An investor studies share prices during the afternoon trading at private stock market gallery in Kuala Lumpur, Malaysia. Pic: AP.

By Nurhisham Hussein

There is this dichotomy between what many people perceive to be the performance of the economy and the numbers that have been generated by Malaysia’s Department of Statistics. Officially, the Malaysian economy grew 4.7% in 2013, down from the 5.6% recorded in 2012. Despite the lower number, GDP growth throughout 2013 accelerated, rising from 4.1% in the first quarter to 5.1% in the last quarter.

These are by no means bad growth figures. Given the slowing growth of the labour force over the decades, Malaysia’s potential headline growth rate has been naturally declining. A growth rate averaging above 5% for the last two years is in fact commendable, especially since Malaysia’s neighbours are doing considerably worse, relatively speaking.

Yet, there remains a startling pessimism regarding the state of the economy, a pessimism that transcends concerns over the cost of living or jobs or income growth. “The economy is bad,” one elder statesman said to me a couple of months ago. In a certain sense he’s wrong, but in a very real sense he’s right.

The economy has grown, and grown in a fairly robust manner. Real GDP growth[1] in Korea, Taiwan, Thailand and Hong Kong all averaged or exceeded 4% between 2001 and 2010 with Singapore averaging above 5.5%; Malaysia meanwhile saw growth around 4.6%. Since then, average growth for the aforementioned economies were 2.9%, 2.5%, 3.2%, 3.1%, and 3.3%. Malaysia by contrast averaged over 5%.

After the initial recovery from the global recession of 2008-2009, global trade growth plateaued. Countries that were most dependent on global trade saw their economic expansion stunted. Yet in the Malaysian case that barely occurred, despite being one of the most highly exposed and open economies in the world. What explains this gravity defying performance?

Whatever one might think of its virtues or faults, credit is due to the government’s Economic Transformation Programme (ETP). By fostering an environment conducive to investment, Malaysia saw a sudden sharp increase in capital investment, both public and private. While the infrastructure projects under the ETP hogged the limelight, private investment increased sharply as well, particularly in 2012. There’s no doubt that the resulting investment boom helped support economic growth even as external demand remained subdued.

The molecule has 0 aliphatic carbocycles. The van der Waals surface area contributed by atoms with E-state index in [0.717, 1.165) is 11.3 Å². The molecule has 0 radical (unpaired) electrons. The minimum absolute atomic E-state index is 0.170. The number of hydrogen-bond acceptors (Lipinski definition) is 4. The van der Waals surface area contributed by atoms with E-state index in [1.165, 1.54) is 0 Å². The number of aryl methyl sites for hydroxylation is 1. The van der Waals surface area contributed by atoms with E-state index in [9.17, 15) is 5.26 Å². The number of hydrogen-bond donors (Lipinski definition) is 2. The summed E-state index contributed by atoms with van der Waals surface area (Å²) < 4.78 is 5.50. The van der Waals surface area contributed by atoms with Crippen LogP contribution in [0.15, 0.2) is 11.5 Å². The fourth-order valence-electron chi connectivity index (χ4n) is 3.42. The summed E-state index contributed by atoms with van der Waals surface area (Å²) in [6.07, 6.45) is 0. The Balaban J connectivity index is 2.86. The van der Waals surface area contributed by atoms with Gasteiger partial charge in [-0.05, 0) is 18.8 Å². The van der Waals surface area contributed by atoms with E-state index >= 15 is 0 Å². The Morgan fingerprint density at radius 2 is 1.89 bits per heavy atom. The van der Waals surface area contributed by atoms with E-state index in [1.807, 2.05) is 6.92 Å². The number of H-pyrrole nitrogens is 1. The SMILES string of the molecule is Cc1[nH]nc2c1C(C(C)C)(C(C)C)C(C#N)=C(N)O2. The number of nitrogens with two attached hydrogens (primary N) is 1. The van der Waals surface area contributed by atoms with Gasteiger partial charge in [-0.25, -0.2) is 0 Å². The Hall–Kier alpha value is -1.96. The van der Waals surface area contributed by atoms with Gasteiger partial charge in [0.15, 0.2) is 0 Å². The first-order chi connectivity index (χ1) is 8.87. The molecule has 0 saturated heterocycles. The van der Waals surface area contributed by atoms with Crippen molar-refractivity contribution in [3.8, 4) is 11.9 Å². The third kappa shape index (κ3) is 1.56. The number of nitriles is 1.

Yet this seeming success wasn’t broad-based. Growth was primarily concentrated in construction and its related sectors. While one could argue that investment in infrastructure such as the Mass Rapid Transit project was necessary and long overdue, there was also an accompanying boom in commercial property construction. The manufacturing sector on the other hand suffered from flat exports, while the primary sectors were affected by both slowing demand and softer commodity prices.

So on the one hand the benefits of Malaysia’s recent growth has been narrowly distributed, while on the other, risks to the economy are increased from potential over-investment in a single sub-sector.

Nevertheless this is not unusual for Malaysia. Growth in the 1990s was focused in manufacturing and construction, with the primary sector declining. Similarly, growth in the 2000s (pre-2008) saw the return of agriculture and mining outshining growth in both manufacturing and construction, as a global commodity price boom helped drive up incomes in those sectors.

The Malaysian economy is thus fairly diversified, with multiple sources of growth. That helps sustain aggregate income growth even if particular sectors are not doing so well. But in turn, that means the distribution of the benefits of that growth can and will be uneven at any given point in time. Over the last few years, construction and real estate have been significant drivers of growth; with the recovery in the US and other advanced economies now taking root, manufacturing looks set to join the party. But the ongoing growth slowdown in China and India has affected demand and prices for primary commodities and things don’t look so cheery for palm oil, and the oil & gas sector.

Perceptions of the overall economy would thus be driven more by personal circumstance than an objective and holistic appraisal. The answer to the question, “How’s the economy doing?” thus really, really depends on who you’re asking, and when.

Nurhisham H is a Malaysian economist. This article first appeared on New Mandala.
[1] Data from the October 2013 edition of the IMF’s World Economic Outlook